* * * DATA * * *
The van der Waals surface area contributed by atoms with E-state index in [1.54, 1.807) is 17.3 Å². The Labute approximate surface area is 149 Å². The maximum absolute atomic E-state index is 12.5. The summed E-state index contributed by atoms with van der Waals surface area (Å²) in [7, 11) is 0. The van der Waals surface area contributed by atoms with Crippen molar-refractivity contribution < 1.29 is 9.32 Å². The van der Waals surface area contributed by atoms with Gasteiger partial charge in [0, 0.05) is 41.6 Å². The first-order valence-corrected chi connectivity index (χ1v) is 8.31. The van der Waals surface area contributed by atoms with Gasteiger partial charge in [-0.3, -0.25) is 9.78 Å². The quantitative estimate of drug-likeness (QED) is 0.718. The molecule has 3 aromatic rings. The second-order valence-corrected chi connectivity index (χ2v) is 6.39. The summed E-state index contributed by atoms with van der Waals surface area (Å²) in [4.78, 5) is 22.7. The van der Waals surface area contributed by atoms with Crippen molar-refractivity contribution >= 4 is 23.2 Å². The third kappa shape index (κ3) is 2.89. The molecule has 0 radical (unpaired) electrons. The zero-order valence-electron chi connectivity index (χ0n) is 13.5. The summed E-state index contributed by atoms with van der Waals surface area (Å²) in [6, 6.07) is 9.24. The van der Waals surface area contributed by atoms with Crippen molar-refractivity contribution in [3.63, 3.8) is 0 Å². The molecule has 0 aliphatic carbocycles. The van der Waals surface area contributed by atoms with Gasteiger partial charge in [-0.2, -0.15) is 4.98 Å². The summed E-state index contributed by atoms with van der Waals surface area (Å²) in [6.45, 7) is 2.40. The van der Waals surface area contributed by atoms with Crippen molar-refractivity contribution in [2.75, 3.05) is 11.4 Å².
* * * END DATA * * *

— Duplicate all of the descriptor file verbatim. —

The van der Waals surface area contributed by atoms with E-state index in [1.54, 1.807) is 17.3 Å². The Labute approximate surface area is 149 Å². The maximum absolute atomic E-state index is 12.5. The summed E-state index contributed by atoms with van der Waals surface area (Å²) in [7, 11) is 0. The van der Waals surface area contributed by atoms with Crippen molar-refractivity contribution < 1.29 is 9.32 Å². The van der Waals surface area contributed by atoms with Gasteiger partial charge in [0, 0.05) is 41.6 Å². The first-order valence-corrected chi connectivity index (χ1v) is 8.31. The van der Waals surface area contributed by atoms with Gasteiger partial charge in [-0.3, -0.25) is 9.78 Å². The quantitative estimate of drug-likeness (QED) is 0.718. The molecule has 3 aromatic rings. The second-order valence-corrected chi connectivity index (χ2v) is 6.39. The summed E-state index contributed by atoms with van der Waals surface area (Å²) in [4.78, 5) is 22.7. The van der Waals surface area contributed by atoms with Crippen molar-refractivity contribution >= 4 is 23.2 Å². The third kappa shape index (κ3) is 2.89. The molecule has 0 radical (unpaired) electrons. The zero-order valence-electron chi connectivity index (χ0n) is 13.5. The summed E-state index contributed by atoms with van der Waals surface area (Å²) in [6, 6.07) is 9.24. The van der Waals surface area contributed by atoms with Crippen molar-refractivity contribution in [3.63, 3.8) is 0 Å². The molecule has 0 aliphatic carbocycles. The van der Waals surface area contributed by atoms with Gasteiger partial charge in [-0.2, -0.15) is 4.98 Å². The summed E-state index contributed by atoms with van der Waals surface area (Å²) in [6.45, 7) is 2.40. The van der Waals surface area contributed by atoms with Crippen molar-refractivity contribution in [2.75, 3.05) is 11.4 Å².